Last modified by Farooq Sheikh on 2019/07/17 07:55

Files with MHTML extension represent a web page archive format that can be created by a number of different applications. The format is known as archive format because it saves the web HTML code and associated resources in a single file. These resources include anything linked to the webpage such as images, applets, animations, audio files and so on. MHTML files can be opened in a variety of applications such as Internet Explorer and Microsoft Word. Microsoft Windows uses MHTML file format for recording scenarios of problems observed during the usage of any application on Windows that raises issues. The MHTML file format encodes the page contents similar to specifications defined in message/rfc822 which is plain text email related specifications. The actual specifications of the format are as detailed by RFC 2557.

File Format Specifications

MHTML is also known as MIME Encapsulation of Aggregate HTML documents for its capability to encode HTML web pages along with its resources to a single web archive. As per the RFC 2557 specifications, an aggregate document is a MIME-encoded message that contains a root resource (object) as well as other resources linked to it via URIs. Such other resources may be representation of inline pictures, style sheets, applets, etc. In addition, these can be the root of other multimedia documents. Full document specifications for MHTML file format are as detailed in the RFC 2557 and should be referred for any kind of application development for reading/writing of this file format. The standard specifies that the body parts to be referenced can be identified either by a Content-ID or by a Content-Location. 

MIME Content Headers

A MIME content header, Content-Location, is defined to resolve URI references to resources in other body parts. This header can occur in any message or content heading.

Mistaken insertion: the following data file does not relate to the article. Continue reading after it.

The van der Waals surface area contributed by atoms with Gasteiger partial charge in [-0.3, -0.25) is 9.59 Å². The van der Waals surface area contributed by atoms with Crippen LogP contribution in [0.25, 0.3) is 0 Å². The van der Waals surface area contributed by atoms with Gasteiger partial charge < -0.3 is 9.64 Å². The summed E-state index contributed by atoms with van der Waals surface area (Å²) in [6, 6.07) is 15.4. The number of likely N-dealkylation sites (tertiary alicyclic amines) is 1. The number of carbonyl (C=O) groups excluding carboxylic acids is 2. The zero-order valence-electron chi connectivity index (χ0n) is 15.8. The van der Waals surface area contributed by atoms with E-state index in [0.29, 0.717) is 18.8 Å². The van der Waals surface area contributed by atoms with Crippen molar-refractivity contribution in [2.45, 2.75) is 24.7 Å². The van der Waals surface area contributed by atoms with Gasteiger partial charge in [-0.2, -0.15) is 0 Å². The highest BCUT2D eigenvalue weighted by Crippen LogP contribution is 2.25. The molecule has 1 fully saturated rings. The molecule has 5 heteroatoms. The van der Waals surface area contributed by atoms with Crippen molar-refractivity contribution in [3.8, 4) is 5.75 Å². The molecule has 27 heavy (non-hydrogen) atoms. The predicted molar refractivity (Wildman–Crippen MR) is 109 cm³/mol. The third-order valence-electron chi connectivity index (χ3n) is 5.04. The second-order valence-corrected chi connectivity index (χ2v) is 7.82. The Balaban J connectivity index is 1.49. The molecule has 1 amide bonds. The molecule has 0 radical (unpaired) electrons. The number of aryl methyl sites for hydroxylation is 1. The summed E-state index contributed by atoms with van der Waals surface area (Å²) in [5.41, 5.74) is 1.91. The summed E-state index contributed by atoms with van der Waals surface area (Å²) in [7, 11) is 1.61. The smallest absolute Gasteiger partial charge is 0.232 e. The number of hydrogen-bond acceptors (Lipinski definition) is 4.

Content-Location Header

A Content-Location is a representation of a URI that labels the contents of a body part where it is placed. Its value can be an absolute or a relative URI. It can be used to label a resource which is not retrievable by some or all recipients of a message. A single message is allowed to have a single Content-Location header only. Example of a multipart/related structure containing body parts with both Content-Location and Content-ID labels:

Content-Type: multipart/related; boundary="boundary-example";


     Content-Type: text/html; charset="US-ASCII"

     ... ... <IMG SRC="fiction1/fiction2"> ... ...
     ... ... <IMG SRC=""> ... ...

     Content-Type: image/gif
     Content-ID: <>
     Content-Location: fiction1/fiction2

     Content-Type: image/gif
     Content-ID: <>
     Content-Location: fiction1/fiction3


URIs of MHTML Aggregates

The URI of MHTML aggregate is different than that of its root URI. The Content-Location header field should apply to the whole aggregate if it is used in the heading of a multipart/related heading. Similarly, the set of resources retrieved can be different from the set of resources retrieved using the Content-Locations of its parts when the URI referring to the MHTML aggregate is used to retrieve this aggregate. For example, retrieving an MHTML aggregate may return an old version, while retrieving the root URI and its in-line linked objects may return a newer version.


Created by Farooq Sheikh on 2019/07/10 12:54